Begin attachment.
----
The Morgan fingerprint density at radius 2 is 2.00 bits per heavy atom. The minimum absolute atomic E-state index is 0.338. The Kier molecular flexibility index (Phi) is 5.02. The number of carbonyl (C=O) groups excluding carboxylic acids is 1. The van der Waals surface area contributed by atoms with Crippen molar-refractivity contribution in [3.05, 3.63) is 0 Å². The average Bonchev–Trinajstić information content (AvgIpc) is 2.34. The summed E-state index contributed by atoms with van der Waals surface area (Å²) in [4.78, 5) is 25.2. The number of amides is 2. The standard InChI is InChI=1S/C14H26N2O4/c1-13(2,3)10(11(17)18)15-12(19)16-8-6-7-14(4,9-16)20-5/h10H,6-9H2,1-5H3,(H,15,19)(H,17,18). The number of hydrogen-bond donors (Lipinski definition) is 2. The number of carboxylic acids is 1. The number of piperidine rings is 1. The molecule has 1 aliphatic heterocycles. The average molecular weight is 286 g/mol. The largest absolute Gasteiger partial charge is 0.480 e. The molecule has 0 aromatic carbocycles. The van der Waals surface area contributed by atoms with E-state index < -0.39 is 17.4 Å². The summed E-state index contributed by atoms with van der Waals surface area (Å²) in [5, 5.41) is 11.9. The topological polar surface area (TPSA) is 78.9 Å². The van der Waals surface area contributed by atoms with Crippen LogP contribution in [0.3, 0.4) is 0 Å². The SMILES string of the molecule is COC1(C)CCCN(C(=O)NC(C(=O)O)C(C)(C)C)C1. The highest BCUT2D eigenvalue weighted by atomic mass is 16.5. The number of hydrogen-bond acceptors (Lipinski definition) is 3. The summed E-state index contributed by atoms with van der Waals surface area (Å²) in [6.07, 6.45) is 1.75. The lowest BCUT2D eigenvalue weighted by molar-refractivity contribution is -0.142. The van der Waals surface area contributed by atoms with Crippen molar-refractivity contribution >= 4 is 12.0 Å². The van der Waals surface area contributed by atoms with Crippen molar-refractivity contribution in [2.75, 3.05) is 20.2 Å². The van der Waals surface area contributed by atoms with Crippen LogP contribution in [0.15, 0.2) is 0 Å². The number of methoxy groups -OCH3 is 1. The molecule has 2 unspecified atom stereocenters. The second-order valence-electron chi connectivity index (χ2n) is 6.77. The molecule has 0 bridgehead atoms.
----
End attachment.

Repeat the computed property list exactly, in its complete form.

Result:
The Morgan fingerprint density at radius 2 is 2.00 bits per heavy atom. The minimum absolute atomic E-state index is 0.338. The Kier molecular flexibility index (Phi) is 5.02. The number of carbonyl (C=O) groups excluding carboxylic acids is 1. The van der Waals surface area contributed by atoms with Crippen molar-refractivity contribution in [3.05, 3.63) is 0 Å². The average Bonchev–Trinajstić information content (AvgIpc) is 2.34. The summed E-state index contributed by atoms with van der Waals surface area (Å²) in [4.78, 5) is 25.2. The number of amides is 2. The standard InChI is InChI=1S/C14H26N2O4/c1-13(2,3)10(11(17)18)15-12(19)16-8-6-7-14(4,9-16)20-5/h10H,6-9H2,1-5H3,(H,15,19)(H,17,18). The number of hydrogen-bond donors (Lipinski definition) is 2. The number of carboxylic acids is 1. The number of piperidine rings is 1. The molecule has 1 aliphatic heterocycles. The average molecular weight is 286 g/mol. The largest absolute Gasteiger partial charge is 0.480 e. The molecule has 0 aromatic carbocycles. The van der Waals surface area contributed by atoms with E-state index < -0.39 is 17.4 Å². The summed E-state index contributed by atoms with van der Waals surface area (Å²) in [5, 5.41) is 11.9. The topological polar surface area (TPSA) is 78.9 Å². The van der Waals surface area contributed by atoms with Crippen LogP contribution in [0.3, 0.4) is 0 Å². The SMILES string of the molecule is COC1(C)CCCN(C(=O)NC(C(=O)O)C(C)(C)C)C1. The highest BCUT2D eigenvalue weighted by atomic mass is 16.5. The number of hydrogen-bond acceptors (Lipinski definition) is 3. The summed E-state index contributed by atoms with van der Waals surface area (Å²) in [6.07, 6.45) is 1.75. The lowest BCUT2D eigenvalue weighted by molar-refractivity contribution is -0.142. The van der Waals surface area contributed by atoms with Crippen molar-refractivity contribution >= 4 is 12.0 Å². The van der Waals surface area contributed by atoms with Crippen molar-refractivity contribution in [2.75, 3.05) is 20.2 Å². The van der Waals surface area contributed by atoms with Crippen LogP contribution in [0.15, 0.2) is 0 Å². The number of methoxy groups -OCH3 is 1. The molecule has 2 unspecified atom stereocenters. The second-order valence-electron chi connectivity index (χ2n) is 6.77. The molecule has 0 bridgehead atoms.